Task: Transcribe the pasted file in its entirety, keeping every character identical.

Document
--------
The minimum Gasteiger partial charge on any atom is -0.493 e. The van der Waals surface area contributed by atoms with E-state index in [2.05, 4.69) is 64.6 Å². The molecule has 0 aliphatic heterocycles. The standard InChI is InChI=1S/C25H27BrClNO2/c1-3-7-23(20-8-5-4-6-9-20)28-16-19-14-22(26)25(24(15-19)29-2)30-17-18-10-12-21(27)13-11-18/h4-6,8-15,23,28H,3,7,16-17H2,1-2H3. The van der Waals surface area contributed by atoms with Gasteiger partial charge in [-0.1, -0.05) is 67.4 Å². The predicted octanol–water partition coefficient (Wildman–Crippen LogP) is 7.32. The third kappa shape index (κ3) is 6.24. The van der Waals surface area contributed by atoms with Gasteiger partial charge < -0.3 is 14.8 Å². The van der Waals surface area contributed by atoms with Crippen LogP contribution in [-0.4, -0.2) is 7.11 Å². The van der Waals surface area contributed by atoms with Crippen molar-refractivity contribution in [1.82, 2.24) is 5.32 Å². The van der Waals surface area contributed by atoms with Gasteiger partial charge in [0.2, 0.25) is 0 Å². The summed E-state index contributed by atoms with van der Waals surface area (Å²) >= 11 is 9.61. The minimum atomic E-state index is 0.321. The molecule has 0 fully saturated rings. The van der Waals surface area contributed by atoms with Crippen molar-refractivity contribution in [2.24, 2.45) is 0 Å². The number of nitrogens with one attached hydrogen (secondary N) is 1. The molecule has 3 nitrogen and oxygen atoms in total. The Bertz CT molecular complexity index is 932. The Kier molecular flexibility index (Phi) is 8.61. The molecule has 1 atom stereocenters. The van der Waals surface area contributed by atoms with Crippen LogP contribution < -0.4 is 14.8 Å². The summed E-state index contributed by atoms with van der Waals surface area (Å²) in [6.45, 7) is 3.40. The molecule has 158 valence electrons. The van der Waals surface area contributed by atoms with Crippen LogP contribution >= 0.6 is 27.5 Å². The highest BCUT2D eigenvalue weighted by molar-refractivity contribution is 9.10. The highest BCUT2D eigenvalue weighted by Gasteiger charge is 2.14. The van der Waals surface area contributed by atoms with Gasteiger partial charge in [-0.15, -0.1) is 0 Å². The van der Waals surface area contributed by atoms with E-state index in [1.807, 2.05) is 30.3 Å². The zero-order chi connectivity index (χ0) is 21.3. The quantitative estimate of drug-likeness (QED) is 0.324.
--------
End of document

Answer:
The minimum Gasteiger partial charge on any atom is -0.493 e. The van der Waals surface area contributed by atoms with E-state index in [2.05, 4.69) is 64.6 Å². The molecule has 0 aliphatic heterocycles. The standard InChI is InChI=1S/C25H27BrClNO2/c1-3-7-23(20-8-5-4-6-9-20)28-16-19-14-22(26)25(24(15-19)29-2)30-17-18-10-12-21(27)13-11-18/h4-6,8-15,23,28H,3,7,16-17H2,1-2H3. The van der Waals surface area contributed by atoms with Gasteiger partial charge in [-0.1, -0.05) is 67.4 Å². The predicted octanol–water partition coefficient (Wildman–Crippen LogP) is 7.32. The third kappa shape index (κ3) is 6.24. The van der Waals surface area contributed by atoms with Gasteiger partial charge < -0.3 is 14.8 Å². The van der Waals surface area contributed by atoms with Crippen LogP contribution in [-0.4, -0.2) is 7.11 Å². The van der Waals surface area contributed by atoms with Crippen molar-refractivity contribution in [1.82, 2.24) is 5.32 Å². The van der Waals surface area contributed by atoms with Gasteiger partial charge in [0.2, 0.25) is 0 Å². The summed E-state index contributed by atoms with van der Waals surface area (Å²) >= 11 is 9.61. The minimum atomic E-state index is 0.321. The molecule has 0 fully saturated rings. The van der Waals surface area contributed by atoms with Crippen molar-refractivity contribution in [2.24, 2.45) is 0 Å². The number of nitrogens with one attached hydrogen (secondary N) is 1. The molecule has 3 nitrogen and oxygen atoms in total. The Bertz CT molecular complexity index is 932. The Kier molecular flexibility index (Phi) is 8.61. The molecule has 1 atom stereocenters. The van der Waals surface area contributed by atoms with Crippen LogP contribution < -0.4 is 14.8 Å². The summed E-state index contributed by atoms with van der Waals surface area (Å²) in [6.45, 7) is 3.40. The molecule has 158 valence electrons. The van der Waals surface area contributed by atoms with Crippen LogP contribution >= 0.6 is 27.5 Å². The highest BCUT2D eigenvalue weighted by molar-refractivity contribution is 9.10. The highest BCUT2D eigenvalue weighted by Gasteiger charge is 2.14. The van der Waals surface area contributed by atoms with Gasteiger partial charge in [-0.15, -0.1) is 0 Å². The van der Waals surface area contributed by atoms with E-state index in [1.807, 2.05) is 30.3 Å². The zero-order chi connectivity index (χ0) is 21.3. The quantitative estimate of drug-likeness (QED) is 0.324.